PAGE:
There are not many arduino robot kits available. Especially ones that can roll around and easily be reprogrammed. But here are a few kits that are easy and fun to build and can take a student from novice all the way to expert.
The Mbot STEM Robot Kit is a simple programming robotics toy. The kit can be assembled in about an hour and then programmed with the mBot graphical coding tools. The Mbot is also expandable using new sensors. But the kit is a bit difficult to change physically. Mounting new components can be difficult with the steel frame.
mBot costs 39-95 dollars.
The LittleBot Budget is a simple Arduino programming robot kit. It can be 3D printed from scratch or built from a kit. Once it is assembled the kit can be programmed with Arduino or Scratch Tools.
As the students' skills grow the LittleBot Budget can have accessories added that can add new skills and programming challenges for kids to try. The arduino kit is also supported with a number of tutorials for assembly as well as the various expansions for the kit.
The LittleBot Budget costs 35-79 dollars
The Zumo 32U4 Robot Kit is a highly integrated, user-programmable and customizable tracked robot. It is a metal framed robot and can be programmed with the Arduino Environment with little difficulty.
The robot is small and packed with power. Designed to be used in robot sumo competitions this little arduino robot can pack a punch.
The Cost of the Zumoe is $140
So many arduino robot kits have hundreds of screws, that get lost in a classroom, and no resources at all when it comes to tutorials for building the kit or programming it. When they do they are just a large bill for the school. The Littlebot Budget is an arduino robot kit that was made to be easy. Easy to build, easy to program, easy to pay for.
The LittleBot Budget is a basic arduino robot kit. It is designed to have the minimum needed to teach kids the basics of robotics. An arduino brain, some basic eyes, and a means of locomotion. From that basis kids can learn basic programming skills, and even go up into more advanced projects
While the bare minimum LittleBot Budget is an arduino board with eyes and wheels, more can be added. The kit has been designed to to take on new attachments and sensors. And we are working hard to put together the tutorials and resources needed to make it easy to add those expansions.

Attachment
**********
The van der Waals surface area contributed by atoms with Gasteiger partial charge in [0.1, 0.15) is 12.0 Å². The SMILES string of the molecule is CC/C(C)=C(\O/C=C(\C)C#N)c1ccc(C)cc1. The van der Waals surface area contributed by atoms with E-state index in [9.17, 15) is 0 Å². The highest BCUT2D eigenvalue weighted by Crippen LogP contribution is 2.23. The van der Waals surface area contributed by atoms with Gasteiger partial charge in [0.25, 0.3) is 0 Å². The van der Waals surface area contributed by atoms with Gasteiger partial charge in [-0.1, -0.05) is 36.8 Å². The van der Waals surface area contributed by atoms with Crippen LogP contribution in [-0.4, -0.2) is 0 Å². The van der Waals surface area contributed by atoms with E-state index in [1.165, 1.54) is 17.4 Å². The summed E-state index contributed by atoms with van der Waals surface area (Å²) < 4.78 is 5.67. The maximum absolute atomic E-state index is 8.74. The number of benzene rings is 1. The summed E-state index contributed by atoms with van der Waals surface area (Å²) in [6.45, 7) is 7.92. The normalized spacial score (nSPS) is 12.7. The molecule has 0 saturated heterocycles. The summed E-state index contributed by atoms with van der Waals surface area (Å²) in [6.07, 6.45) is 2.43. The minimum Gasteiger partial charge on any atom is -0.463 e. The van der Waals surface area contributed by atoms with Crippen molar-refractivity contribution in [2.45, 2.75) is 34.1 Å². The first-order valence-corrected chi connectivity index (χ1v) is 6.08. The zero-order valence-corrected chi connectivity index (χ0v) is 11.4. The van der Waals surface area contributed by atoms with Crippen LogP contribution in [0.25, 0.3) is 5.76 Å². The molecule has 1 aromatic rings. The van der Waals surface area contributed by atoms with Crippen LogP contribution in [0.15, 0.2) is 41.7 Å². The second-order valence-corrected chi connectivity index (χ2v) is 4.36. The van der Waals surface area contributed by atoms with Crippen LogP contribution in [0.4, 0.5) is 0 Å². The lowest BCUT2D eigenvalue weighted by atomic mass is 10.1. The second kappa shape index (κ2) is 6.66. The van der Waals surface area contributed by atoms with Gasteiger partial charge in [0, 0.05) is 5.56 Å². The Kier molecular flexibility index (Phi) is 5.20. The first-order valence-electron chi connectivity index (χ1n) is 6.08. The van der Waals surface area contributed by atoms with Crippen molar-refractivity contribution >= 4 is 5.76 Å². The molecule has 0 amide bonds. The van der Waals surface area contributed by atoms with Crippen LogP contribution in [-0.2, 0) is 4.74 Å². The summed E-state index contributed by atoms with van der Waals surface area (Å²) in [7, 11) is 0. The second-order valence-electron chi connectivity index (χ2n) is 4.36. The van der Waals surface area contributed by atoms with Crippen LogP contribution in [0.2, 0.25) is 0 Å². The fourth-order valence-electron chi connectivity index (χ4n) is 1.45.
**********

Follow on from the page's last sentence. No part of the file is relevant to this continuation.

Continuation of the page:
Currently we have a number of Arduino Code Samples we are building out the circuit diagrams and will be posting videos of these demos as time passes.
If you would like to learn more you can visit the LittleBot Budget Main Page.
The LittleArm 2C is a 3D Printed Arduino Robotics Kit. We have just released a new video tutoriorial about how to build the robot arm. Check it out below.
Just a quick announcement. We have posted an updated version of the LittleArm 2C Sketch/firmware. It changes the startup mode so that the arm does not jump to such an odd position.
The new LittleArm 2C arduino code can be downloaded below. (Make sure you upload this code before attempting to use any of the 2C apps.)
So a few changes are coming to LittleBots and the LittleBots Store. We are going to be adding 3rd party robots that we approve. There are so many good 3D printed Kits out in the world right now that we wanted to be sure that we are helping all of these good ideas grow and prosper.
The first 3rd party kit we're adding is the Otto DIY+ and Otto Humanoid 3D Printing files and kits.
Otto DIY is an open-source walking Arduino Biped robotics kit created by Acrobotics. All of the primary parts can be downloaded and 3D printed and the electronics and servos can be purchased individually from our parts store or as a kit.
The Otto is a more advanced robotics kit, requiring some soldering and certainly knowledge of using the Arduino IDE. But there are numerous software examples, and basic tutorials for assembly, as well as its own Bluetooth app.
We will be building out and publishing tutorials and resources for Otto over the next several months so that it can be turned from a robotics kit into a true STEM tool. Stay tuned for that great new content. Until then visit the Otto DIY+ Wiki for other resources and to contribute to the project.
Every Littlebot Arduino Robotics Kit uses the same arduino robot control board. This is that board.
When LittleBots was first started with the LittleArm Original we used a standard Arduino Uno Board combined with a breadboard to do all of the wiring. While this was a good resource for teaching kids how to us breadboards and work with electronics it didn't make the arm easy to use. And for teachers that was a big factor. These kits had to be assembled and disassembled pretty easily in order to be useful in the classroom. So we worked on designing our new robots with an entirely new board.
We went looking for an arduino shield that could control servos and have a sensor input. There are a couple of them out there. But none are really plug-and-play. But then we ran across the Meped and SpierceTech.
They had created the Meped arduino robotics board and it was an ideal solution for arduino robotics kits. And we have used it as the brain for Littlebots ever since for its functionality and expandability.
The Meped arduino board uses an Arduino Nano as its main computing core. This allows you to control up to 8 servos with PWM signals. This means we can control complex robots like the LittleArm Big with just this board.
Power into the board is 6-9 V. And it has the amperage capabilities to power larger servos.
But you only have a robot if you have sensors. The Meped has a dedicated ultrasonic sensor port and digital IR input bus. These allow bots like the LittleBot budget to quickly be assembled with the ability to navigate via sensors.
The Meped arduino robot board also has a direct bluetooth port so the HC-05 or 06 arduino bluetooth modules can be directly plugged in with no hassle at all. This makes it possible for all of the Littlebots to be controlled by the LittleBots app or other android arduino apps.